* Taxi drivers: Probably not going to lose their jobs. Someone has to monitor the vehicle after all.
* Limo drivers: Ditto. Plus the driver is part of the service.
* Couriers: Probably not going to lose their jobs. They're using the car as a tool to get from A to B, the car isn't the thing doing the job.
* Mitt Romney's chauffeur: Maybe, but I doubt that many people have that type of job, and in any case, there's a good chance the job would be kept as the same guy is also responsible for maintaining the car.
* NASCAR drivers: Nobody cares about machines going in circles. It's not worth watching if there's no person in the center of that giant exploding crash thing.
So the answer to the question "What new^H^H^Hcareers do you foresee that current professional drivers would qualify for" would be "The ones they currently have." Professional drivers have their jobs not because they're superbly skilled drivers, but because just about all jobs requiring a car move from A to B require that a person be directly involved.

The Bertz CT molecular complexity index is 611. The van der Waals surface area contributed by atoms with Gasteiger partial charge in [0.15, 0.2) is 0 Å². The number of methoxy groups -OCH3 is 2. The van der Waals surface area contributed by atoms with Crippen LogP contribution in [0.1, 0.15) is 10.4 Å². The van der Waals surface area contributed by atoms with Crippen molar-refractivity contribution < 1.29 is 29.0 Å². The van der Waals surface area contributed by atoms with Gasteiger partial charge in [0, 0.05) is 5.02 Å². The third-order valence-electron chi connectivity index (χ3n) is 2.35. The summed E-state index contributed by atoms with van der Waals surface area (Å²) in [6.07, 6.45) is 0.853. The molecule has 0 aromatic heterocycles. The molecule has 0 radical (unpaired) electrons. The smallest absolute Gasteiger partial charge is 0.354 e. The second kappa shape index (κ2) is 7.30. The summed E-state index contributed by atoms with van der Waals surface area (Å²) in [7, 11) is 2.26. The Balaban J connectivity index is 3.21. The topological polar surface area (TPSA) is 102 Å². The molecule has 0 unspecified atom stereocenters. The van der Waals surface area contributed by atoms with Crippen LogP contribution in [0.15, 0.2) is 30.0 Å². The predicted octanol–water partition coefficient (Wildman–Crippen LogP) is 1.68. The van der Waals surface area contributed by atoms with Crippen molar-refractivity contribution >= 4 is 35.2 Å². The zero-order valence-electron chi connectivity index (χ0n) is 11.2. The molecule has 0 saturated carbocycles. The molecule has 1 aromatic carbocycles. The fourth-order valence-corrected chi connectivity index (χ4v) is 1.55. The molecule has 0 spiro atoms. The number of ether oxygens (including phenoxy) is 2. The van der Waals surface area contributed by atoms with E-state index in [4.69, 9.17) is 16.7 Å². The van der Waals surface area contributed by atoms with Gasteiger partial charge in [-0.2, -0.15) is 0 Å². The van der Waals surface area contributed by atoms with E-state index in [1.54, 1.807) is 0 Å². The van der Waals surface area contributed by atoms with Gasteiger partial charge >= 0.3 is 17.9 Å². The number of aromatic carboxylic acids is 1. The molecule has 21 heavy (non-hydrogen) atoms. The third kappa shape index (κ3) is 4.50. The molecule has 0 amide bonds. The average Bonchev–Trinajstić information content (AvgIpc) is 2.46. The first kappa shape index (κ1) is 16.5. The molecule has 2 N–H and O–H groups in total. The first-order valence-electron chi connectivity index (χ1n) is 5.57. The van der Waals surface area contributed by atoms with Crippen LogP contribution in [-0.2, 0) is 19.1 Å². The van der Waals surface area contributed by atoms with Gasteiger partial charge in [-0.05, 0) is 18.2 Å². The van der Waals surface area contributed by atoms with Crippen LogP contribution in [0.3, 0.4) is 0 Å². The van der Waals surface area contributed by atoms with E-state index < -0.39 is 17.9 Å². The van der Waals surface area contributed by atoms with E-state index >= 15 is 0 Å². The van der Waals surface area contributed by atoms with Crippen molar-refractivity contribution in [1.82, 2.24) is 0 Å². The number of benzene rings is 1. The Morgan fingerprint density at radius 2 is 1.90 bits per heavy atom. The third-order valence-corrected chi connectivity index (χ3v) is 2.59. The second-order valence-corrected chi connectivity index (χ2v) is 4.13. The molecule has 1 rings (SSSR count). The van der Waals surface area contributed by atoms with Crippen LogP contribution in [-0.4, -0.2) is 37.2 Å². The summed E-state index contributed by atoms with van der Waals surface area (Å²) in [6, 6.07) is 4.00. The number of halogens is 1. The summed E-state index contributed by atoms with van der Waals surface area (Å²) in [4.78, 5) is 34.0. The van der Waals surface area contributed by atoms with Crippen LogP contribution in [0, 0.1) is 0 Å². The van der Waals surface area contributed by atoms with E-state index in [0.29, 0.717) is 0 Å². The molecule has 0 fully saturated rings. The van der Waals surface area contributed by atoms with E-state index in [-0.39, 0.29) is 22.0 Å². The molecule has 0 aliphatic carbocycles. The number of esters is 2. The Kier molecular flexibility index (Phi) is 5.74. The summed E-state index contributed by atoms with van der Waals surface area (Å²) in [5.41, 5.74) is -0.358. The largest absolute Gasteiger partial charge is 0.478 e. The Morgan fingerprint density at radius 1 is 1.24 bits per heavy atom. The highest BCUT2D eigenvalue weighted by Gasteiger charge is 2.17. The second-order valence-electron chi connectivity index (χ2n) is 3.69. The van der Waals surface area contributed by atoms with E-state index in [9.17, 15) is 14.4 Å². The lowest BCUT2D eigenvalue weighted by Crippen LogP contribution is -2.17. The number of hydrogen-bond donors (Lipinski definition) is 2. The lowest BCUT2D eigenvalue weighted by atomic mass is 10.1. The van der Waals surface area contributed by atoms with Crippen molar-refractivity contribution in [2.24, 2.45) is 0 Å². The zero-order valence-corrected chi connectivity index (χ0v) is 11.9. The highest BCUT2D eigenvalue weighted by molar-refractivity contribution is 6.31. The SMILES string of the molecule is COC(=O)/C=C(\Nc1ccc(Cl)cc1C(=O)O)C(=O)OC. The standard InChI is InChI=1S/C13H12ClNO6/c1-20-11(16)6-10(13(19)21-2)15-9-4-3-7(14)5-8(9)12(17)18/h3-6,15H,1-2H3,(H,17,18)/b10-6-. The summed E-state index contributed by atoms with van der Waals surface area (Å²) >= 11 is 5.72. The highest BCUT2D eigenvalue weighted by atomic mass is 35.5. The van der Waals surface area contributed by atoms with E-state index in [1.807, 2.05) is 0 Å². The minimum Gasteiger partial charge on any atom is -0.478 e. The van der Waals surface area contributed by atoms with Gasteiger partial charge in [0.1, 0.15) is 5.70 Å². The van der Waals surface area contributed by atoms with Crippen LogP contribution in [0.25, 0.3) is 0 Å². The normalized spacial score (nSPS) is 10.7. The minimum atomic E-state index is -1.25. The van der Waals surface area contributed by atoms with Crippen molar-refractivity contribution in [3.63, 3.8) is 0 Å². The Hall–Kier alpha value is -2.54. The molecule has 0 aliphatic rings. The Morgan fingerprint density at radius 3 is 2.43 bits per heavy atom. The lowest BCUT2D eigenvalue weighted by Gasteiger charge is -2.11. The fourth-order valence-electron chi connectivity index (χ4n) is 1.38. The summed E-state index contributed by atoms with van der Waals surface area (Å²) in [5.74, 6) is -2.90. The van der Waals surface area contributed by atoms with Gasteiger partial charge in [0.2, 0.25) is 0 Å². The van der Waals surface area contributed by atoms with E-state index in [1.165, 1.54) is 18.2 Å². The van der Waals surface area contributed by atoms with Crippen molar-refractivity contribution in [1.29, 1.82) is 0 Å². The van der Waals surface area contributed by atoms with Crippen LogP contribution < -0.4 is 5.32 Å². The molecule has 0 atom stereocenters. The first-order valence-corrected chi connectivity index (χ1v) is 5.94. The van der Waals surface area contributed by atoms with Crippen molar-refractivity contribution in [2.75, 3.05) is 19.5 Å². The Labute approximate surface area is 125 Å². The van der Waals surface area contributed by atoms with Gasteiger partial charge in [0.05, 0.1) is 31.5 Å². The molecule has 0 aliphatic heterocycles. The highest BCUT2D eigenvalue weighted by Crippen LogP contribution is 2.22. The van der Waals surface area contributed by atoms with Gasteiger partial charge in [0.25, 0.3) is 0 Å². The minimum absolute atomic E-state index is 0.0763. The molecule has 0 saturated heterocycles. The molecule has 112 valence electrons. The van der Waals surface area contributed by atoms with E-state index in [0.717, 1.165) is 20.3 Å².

But before we go on, let's get some perspective:
In London, there are two major rail based transport systems. The London Underground is a huge, traditional, interconnected underground railway which has one person, the driver, on every train. Some trains have more, but the minimum for operation is that one driver.
And then there's the Dockland's Light Railway. Now, that's a modern system put in during the 1980s, and when they created that, someone said "Wait a moment! This is an electric train running on tracks, and we have these things called "Computers" now that can control everything, in theory this train thingie doesn't need a driver!" And so that's what they made, a completely automated train. It's great. The trains don't have drivers. Just, uh, guards, who collect tickets, and make sure passengers are safe and aren't caught in doors or anything.
Computers have a habit of changing people's jobs, not obsoleting them.